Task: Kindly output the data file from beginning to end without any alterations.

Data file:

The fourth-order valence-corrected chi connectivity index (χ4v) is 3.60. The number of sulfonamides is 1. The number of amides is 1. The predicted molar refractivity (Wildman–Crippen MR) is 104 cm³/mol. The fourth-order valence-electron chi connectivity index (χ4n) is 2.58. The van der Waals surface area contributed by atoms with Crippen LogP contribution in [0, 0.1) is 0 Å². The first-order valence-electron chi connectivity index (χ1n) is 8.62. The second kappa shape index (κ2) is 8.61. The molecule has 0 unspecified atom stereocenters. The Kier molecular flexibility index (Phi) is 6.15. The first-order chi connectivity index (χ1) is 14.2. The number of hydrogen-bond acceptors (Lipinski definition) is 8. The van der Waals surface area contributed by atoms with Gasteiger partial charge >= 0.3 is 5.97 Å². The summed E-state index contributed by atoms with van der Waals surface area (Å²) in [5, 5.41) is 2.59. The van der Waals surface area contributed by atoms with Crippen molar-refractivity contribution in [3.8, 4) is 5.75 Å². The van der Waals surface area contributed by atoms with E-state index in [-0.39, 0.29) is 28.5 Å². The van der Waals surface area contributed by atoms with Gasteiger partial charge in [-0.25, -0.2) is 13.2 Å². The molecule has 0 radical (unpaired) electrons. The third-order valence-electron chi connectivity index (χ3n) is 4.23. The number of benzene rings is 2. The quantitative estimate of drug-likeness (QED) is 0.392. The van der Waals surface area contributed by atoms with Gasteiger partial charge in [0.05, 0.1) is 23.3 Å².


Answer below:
The fourth-order valence-corrected chi connectivity index (χ4v) is 3.60. The number of sulfonamides is 1. The number of amides is 1. The predicted molar refractivity (Wildman–Crippen MR) is 104 cm³/mol. The fourth-order valence-electron chi connectivity index (χ4n) is 2.58. The van der Waals surface area contributed by atoms with Crippen LogP contribution in [0, 0.1) is 0 Å². The first-order valence-electron chi connectivity index (χ1n) is 8.62. The second kappa shape index (κ2) is 8.61. The molecule has 0 unspecified atom stereocenters. The Kier molecular flexibility index (Phi) is 6.15. The first-order chi connectivity index (χ1) is 14.2. The number of hydrogen-bond acceptors (Lipinski definition) is 8. The van der Waals surface area contributed by atoms with Gasteiger partial charge >= 0.3 is 5.97 Å². The summed E-state index contributed by atoms with van der Waals surface area (Å²) in [5, 5.41) is 2.59. The van der Waals surface area contributed by atoms with Crippen molar-refractivity contribution in [3.8, 4) is 5.75 Å². The van der Waals surface area contributed by atoms with E-state index in [-0.39, 0.29) is 28.5 Å². The van der Waals surface area contributed by atoms with Gasteiger partial charge in [-0.25, -0.2) is 13.2 Å². The molecule has 0 radical (unpaired) electrons. The third-order valence-electron chi connectivity index (χ3n) is 4.23. The number of benzene rings is 2. The quantitative estimate of drug-likeness (QED) is 0.392. The van der Waals surface area contributed by atoms with Gasteiger partial charge in [0.05, 0.1) is 23.3 Å².